All the other employees craved attention. NEEDED it. And they all went out every night after the place closed to do something. Anything. These were party people.

I generally just went home and wrote.

But occasionally, so as not to alienate my coworkers too much, I would join them. And the places they took me were never places I would have chosen on my own. Seedy redneck bars. Tacky kareoke (if that’s spelled wrong, forgive me) joints. Some guy’s house, just off the highway, in the middle of nowhere that smelled funny. All kinds of places that just weren’t for me. I mean, if they ever wanted to stop by a Starbucks and shoot the shit about old 80’s cartoons, I would be soooo there. But that wasn’t their style.

So I found myself, once a month or so, someplace where I wasn’t exactly the normal clientele. And my presence would be enough to for them to say, “Okay, Norm’s a fun guy. He came out.” Participation was no longer required after that, and I would just examine these people and listen and watch, and it was very helpful to be somewhere I didn’t really fit to allow myself to do that.

So, long story short, to help yourself be more of an observer, try doing something you don’t want to do. If you like the redneck dive bars, hit up a Starbucks and watch the geeks at work. If you’re not the active type, hit the gym or volleyball court on the beach. If you prefer fine Beverly Hills restaurants, dine at the Norm’s diner (no relation) up in Van Nuys.

Hope that helps.


7:07 AM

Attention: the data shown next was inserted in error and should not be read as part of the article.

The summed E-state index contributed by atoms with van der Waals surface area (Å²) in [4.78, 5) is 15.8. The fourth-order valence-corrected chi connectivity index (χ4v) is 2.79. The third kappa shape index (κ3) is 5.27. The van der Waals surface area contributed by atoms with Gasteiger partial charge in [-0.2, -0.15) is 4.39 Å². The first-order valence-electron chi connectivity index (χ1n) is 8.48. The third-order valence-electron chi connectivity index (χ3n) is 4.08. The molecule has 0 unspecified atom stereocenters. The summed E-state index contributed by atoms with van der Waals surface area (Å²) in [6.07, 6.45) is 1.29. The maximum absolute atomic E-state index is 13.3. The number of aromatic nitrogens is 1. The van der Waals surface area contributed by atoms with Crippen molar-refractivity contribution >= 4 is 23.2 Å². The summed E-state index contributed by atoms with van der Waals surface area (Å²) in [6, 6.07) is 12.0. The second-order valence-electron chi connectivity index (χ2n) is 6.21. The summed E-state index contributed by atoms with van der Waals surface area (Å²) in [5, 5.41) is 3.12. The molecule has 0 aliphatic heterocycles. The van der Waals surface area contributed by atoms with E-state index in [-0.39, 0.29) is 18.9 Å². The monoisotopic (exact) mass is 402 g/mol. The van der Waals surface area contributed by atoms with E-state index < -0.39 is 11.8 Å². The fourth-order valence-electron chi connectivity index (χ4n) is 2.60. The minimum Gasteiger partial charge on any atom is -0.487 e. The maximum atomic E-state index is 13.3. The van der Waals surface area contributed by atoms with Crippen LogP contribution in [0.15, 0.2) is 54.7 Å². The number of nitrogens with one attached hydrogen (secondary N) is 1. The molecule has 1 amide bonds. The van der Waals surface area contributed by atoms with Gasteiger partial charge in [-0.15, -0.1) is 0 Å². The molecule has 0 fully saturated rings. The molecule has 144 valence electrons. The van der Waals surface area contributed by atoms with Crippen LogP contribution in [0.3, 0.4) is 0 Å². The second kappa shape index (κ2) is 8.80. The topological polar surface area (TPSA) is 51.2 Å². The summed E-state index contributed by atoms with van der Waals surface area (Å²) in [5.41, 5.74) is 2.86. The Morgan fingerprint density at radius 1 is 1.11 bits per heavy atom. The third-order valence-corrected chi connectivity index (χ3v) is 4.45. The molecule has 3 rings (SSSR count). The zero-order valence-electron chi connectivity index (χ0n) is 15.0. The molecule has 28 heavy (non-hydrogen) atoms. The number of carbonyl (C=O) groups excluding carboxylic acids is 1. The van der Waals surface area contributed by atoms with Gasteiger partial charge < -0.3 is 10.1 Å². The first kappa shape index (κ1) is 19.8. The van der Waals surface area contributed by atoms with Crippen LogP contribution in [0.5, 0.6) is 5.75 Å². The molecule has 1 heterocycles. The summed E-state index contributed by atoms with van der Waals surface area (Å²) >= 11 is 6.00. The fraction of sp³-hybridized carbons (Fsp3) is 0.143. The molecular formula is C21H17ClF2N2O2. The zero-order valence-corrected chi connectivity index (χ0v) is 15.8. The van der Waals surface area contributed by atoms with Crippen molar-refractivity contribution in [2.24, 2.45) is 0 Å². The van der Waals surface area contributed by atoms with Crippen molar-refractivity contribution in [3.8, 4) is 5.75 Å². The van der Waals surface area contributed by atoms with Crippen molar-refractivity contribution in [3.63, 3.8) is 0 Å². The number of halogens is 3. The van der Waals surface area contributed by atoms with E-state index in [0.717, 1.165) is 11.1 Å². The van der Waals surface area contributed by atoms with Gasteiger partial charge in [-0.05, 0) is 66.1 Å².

Anonymous Anonymous said...

There are exceptions to every rule of course, but...

The more outgoing the writer's personality, the more likely their script sucks.

The more confident the writer is in his or her script, the more it sucks. If someone tells me their script is great, I know that it is probably far from it and don't want to read it. But if someone looks down at the ground while they tell me their script is just okay, I definitely want to read it.

1:34 AM  
Blogger Fun Joel said...

Anonymous (the last) --

I'll agree that when someone brags about how great their script is, it usually sucks. But that is not the same thing as being outgoing. That's the same as being a braggart. I think there are plenty of outgoing people who are also modest, and I don't even think they're necessarily in the minority. (I hope I'm one of them, but I guess saying that isn't really being very modest, now is it? ;-)

8:02 AM  
Blogger TN_Dreamer said...

From Myers-Briggs, I'm 5 & 5. Like Jim, I like to go out with friends & then just sit & watch. Unless the chatting is about something I find passionate, I don't really feel the need to chime in.

I do think it's helpful in my writing to be an observer, & I think every time you read another's blog on this crazy scribosphere, you are being an observer. Unlike going out with friends, commenting on blogs forces you to listen to what they have to say first &, anytime you get it wrong, the original poster has no problem with putting you straight. I wouldn't be surprised if more of your work lately has reflected that.

4:10 PM